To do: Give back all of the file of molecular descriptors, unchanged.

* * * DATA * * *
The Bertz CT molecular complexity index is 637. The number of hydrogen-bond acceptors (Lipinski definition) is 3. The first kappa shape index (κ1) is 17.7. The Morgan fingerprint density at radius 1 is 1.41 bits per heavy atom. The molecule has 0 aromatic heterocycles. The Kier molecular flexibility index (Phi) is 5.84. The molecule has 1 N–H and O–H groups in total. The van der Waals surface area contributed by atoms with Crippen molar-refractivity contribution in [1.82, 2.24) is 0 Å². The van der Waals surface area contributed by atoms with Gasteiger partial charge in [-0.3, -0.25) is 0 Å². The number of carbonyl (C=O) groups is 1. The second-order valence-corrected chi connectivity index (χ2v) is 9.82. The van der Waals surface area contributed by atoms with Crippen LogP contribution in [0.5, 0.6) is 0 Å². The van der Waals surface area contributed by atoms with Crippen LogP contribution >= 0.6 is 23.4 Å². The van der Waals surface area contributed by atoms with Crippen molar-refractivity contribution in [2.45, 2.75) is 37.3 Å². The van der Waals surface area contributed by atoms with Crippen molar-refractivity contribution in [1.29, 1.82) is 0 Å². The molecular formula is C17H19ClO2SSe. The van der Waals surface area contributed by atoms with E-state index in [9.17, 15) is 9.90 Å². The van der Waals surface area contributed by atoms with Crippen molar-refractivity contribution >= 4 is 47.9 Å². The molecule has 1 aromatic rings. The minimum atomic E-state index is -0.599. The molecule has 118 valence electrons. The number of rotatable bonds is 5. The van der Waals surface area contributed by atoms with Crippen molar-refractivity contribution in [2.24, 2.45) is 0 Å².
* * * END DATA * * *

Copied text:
The Bertz CT molecular complexity index is 637. The number of hydrogen-bond acceptors (Lipinski definition) is 3. The first kappa shape index (κ1) is 17.7. The Morgan fingerprint density at radius 1 is 1.41 bits per heavy atom. The molecule has 0 aromatic heterocycles. The Kier molecular flexibility index (Phi) is 5.84. The molecule has 1 N–H and O–H groups in total. The van der Waals surface area contributed by atoms with Crippen molar-refractivity contribution in [1.82, 2.24) is 0 Å². The van der Waals surface area contributed by atoms with Gasteiger partial charge in [-0.3, -0.25) is 0 Å². The number of carbonyl (C=O) groups is 1. The second-order valence-corrected chi connectivity index (χ2v) is 9.82. The van der Waals surface area contributed by atoms with Crippen LogP contribution in [0.5, 0.6) is 0 Å². The van der Waals surface area contributed by atoms with Crippen LogP contribution >= 0.6 is 23.4 Å². The van der Waals surface area contributed by atoms with Crippen molar-refractivity contribution in [2.45, 2.75) is 37.3 Å². The van der Waals surface area contributed by atoms with Crippen molar-refractivity contribution in [1.29, 1.82) is 0 Å². The molecular formula is C17H19ClO2SSe. The van der Waals surface area contributed by atoms with E-state index in [9.17, 15) is 9.90 Å². The van der Waals surface area contributed by atoms with Crippen molar-refractivity contribution >= 4 is 47.9 Å². The molecule has 1 aromatic rings. The minimum atomic E-state index is -0.599. The molecule has 118 valence electrons. The number of rotatable bonds is 5. The van der Waals surface area contributed by atoms with Crippen molar-refractivity contribution in [2.24, 2.45) is 0 Å².